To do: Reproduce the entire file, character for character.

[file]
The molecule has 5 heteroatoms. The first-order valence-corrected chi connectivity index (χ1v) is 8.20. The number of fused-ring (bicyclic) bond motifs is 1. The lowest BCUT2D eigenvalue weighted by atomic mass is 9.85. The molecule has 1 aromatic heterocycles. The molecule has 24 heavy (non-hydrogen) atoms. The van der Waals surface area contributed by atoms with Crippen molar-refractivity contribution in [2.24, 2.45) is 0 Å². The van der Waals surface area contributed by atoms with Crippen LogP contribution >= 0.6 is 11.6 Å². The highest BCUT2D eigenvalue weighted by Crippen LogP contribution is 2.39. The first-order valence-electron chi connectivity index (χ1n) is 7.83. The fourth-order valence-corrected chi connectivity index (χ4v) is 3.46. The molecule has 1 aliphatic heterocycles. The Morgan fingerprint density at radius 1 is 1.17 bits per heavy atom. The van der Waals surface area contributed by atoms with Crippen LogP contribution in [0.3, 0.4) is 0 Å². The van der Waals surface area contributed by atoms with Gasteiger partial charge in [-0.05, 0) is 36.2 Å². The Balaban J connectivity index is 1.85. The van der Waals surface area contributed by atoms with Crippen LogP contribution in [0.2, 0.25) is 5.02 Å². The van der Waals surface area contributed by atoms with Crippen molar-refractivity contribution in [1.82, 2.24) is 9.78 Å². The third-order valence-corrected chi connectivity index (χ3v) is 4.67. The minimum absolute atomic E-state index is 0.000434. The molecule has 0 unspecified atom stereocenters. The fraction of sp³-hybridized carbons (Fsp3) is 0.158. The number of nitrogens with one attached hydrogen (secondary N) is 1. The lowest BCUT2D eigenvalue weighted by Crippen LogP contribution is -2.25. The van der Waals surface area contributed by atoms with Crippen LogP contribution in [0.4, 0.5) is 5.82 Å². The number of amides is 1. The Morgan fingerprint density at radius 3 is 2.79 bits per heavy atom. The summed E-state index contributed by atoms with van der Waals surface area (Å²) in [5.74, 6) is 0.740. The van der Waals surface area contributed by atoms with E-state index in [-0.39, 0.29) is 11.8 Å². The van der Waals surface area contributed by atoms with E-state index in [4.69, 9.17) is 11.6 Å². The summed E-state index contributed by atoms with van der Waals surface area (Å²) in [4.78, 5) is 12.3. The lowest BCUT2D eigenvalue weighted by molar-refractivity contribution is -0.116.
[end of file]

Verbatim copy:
The molecule has 5 heteroatoms. The first-order valence-corrected chi connectivity index (χ1v) is 8.20. The number of fused-ring (bicyclic) bond motifs is 1. The lowest BCUT2D eigenvalue weighted by atomic mass is 9.85. The molecule has 1 aromatic heterocycles. The molecule has 24 heavy (non-hydrogen) atoms. The van der Waals surface area contributed by atoms with Crippen molar-refractivity contribution in [2.24, 2.45) is 0 Å². The van der Waals surface area contributed by atoms with Crippen LogP contribution >= 0.6 is 11.6 Å². The highest BCUT2D eigenvalue weighted by Crippen LogP contribution is 2.39. The first-order valence-electron chi connectivity index (χ1n) is 7.83. The fourth-order valence-corrected chi connectivity index (χ4v) is 3.46. The molecule has 1 aliphatic heterocycles. The Morgan fingerprint density at radius 1 is 1.17 bits per heavy atom. The van der Waals surface area contributed by atoms with Crippen LogP contribution in [0.3, 0.4) is 0 Å². The van der Waals surface area contributed by atoms with Gasteiger partial charge in [-0.05, 0) is 36.2 Å². The Balaban J connectivity index is 1.85. The van der Waals surface area contributed by atoms with Crippen LogP contribution in [0.2, 0.25) is 5.02 Å². The van der Waals surface area contributed by atoms with Crippen molar-refractivity contribution in [1.82, 2.24) is 9.78 Å². The third-order valence-corrected chi connectivity index (χ3v) is 4.67. The minimum absolute atomic E-state index is 0.000434. The molecule has 0 unspecified atom stereocenters. The fraction of sp³-hybridized carbons (Fsp3) is 0.158. The number of nitrogens with one attached hydrogen (secondary N) is 1. The lowest BCUT2D eigenvalue weighted by Crippen LogP contribution is -2.25. The van der Waals surface area contributed by atoms with Crippen LogP contribution in [0.4, 0.5) is 5.82 Å². The number of amides is 1. The Morgan fingerprint density at radius 3 is 2.79 bits per heavy atom. The summed E-state index contributed by atoms with van der Waals surface area (Å²) in [5.74, 6) is 0.740. The van der Waals surface area contributed by atoms with E-state index in [-0.39, 0.29) is 11.8 Å². The van der Waals surface area contributed by atoms with E-state index in [4.69, 9.17) is 11.6 Å². The summed E-state index contributed by atoms with van der Waals surface area (Å²) in [4.78, 5) is 12.3. The lowest BCUT2D eigenvalue weighted by molar-refractivity contribution is -0.116.